I realize the latter reason sounds peculiar and is an arguable point. But, everyone in the military goes through the same basic training and is given objective standards of performance in order to advance. The straight-faced, mechanical demeanors are an example of how military culture attempts to be objective and stick with the facts. No matter what the truth is, as an interviewee, what you need to do is not make conclusions based upon your gut level response. Stay focused on the facts and given substantive, rational and detailed answers.

Now let me go through the interview process itself, which has many similarities to interviews in other industries. This industry relies on their internal resume databases as well as personal referrals to source candidates. Your resume will be graded with a score between 1 and 100; candidates with grades in the 90s are usually called in for an interview. You will be contacted by phone and sometimes go through several interviews with a team of interviewers.

Once you pass through this, you will be invited to the office for an in-person interview, which could last from 45 minutes to 3 hours. You will be asked standard, technical (job specific), and behavioral questions. What you may not realize is that prior to being called in for an interview, you have been examined "under a microscope.” So, the standard and technical questions will be fairly easy. What will be different is a more extensive background investigation, which in some cases could include a polygraph and a psychological test. But, the meat of the interview questions will be behavioral in the STAR system, which is a behavioral interview technique. STAR stands for "Situation or Task," "Action Taken," and "Results obtained." It would be worth your time to learn about the STAR approach. Go to any Web search engine and use "STAR + behavioral interview" as your keywords to learn more.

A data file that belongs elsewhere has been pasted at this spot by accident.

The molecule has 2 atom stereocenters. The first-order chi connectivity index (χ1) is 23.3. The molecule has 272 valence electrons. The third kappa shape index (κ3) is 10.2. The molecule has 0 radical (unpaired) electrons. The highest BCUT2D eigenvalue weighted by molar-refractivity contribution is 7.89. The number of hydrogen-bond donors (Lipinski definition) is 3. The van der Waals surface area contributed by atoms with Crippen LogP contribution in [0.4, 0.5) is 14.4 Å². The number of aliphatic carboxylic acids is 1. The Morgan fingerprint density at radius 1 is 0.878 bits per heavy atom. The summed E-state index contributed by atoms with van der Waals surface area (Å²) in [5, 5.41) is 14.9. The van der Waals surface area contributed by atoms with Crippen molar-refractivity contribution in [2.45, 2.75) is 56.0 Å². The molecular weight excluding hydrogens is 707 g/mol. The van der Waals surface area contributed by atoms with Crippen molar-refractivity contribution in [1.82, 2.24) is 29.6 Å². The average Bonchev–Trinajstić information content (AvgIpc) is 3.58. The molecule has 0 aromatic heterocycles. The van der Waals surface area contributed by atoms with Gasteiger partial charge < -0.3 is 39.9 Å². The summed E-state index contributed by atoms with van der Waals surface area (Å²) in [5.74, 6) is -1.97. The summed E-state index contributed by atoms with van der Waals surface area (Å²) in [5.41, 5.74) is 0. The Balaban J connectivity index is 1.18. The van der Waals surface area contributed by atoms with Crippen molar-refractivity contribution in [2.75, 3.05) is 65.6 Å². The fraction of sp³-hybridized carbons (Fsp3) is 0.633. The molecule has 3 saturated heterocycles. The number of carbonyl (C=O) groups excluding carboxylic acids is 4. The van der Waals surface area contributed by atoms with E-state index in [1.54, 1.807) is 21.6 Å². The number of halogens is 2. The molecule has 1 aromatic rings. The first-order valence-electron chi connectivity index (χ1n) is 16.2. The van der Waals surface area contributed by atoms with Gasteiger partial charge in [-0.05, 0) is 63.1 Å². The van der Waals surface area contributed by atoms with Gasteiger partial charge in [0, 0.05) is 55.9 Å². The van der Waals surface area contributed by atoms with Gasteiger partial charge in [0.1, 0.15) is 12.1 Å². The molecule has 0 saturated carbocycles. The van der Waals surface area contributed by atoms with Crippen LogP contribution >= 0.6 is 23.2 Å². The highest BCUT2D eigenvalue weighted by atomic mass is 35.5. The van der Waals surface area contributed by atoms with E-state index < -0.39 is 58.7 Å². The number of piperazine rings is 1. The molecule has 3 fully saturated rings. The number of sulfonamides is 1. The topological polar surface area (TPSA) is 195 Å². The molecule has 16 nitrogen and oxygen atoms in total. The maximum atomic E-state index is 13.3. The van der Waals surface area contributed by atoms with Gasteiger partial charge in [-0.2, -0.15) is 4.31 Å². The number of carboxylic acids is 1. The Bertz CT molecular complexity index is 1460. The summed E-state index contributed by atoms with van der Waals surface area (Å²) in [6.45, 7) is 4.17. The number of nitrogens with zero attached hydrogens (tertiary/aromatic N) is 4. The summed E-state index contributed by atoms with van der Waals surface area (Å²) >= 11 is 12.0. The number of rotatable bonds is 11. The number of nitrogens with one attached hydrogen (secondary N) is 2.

The behavioral interview questions are very common. So, you should be able to find the primary ones from the interviewing resources on this website. The key is to structure your answers correctly. But, here are a few questions to start:

  • Tell me a time you met a tight deadline. How did you respond?
  • Tell me a time when you worked with a difficult person.
  • Tell me a time when you were in a leadership role and you had to make a decision that would affect cybersecurity.
  • Tell me a time when you had to convince senior management to make a change.
  • If I were the head of the C.I.A., and you were responsible for collecting information for an ongoing crisis, how would you brief me?

Perhaps the most challenging part of the interview process in the defense industry is the waiting game. It takes much longer to get an interview and, after the interview, to get a job offer. Four months is more common than you think for the whole process. But, I recall a customer of mine who waited 17 months for an interview. Generally, the wait will be longer for federal government jobs than for public/private corporations. But, it will take much more time than most any other employer. So, be patient.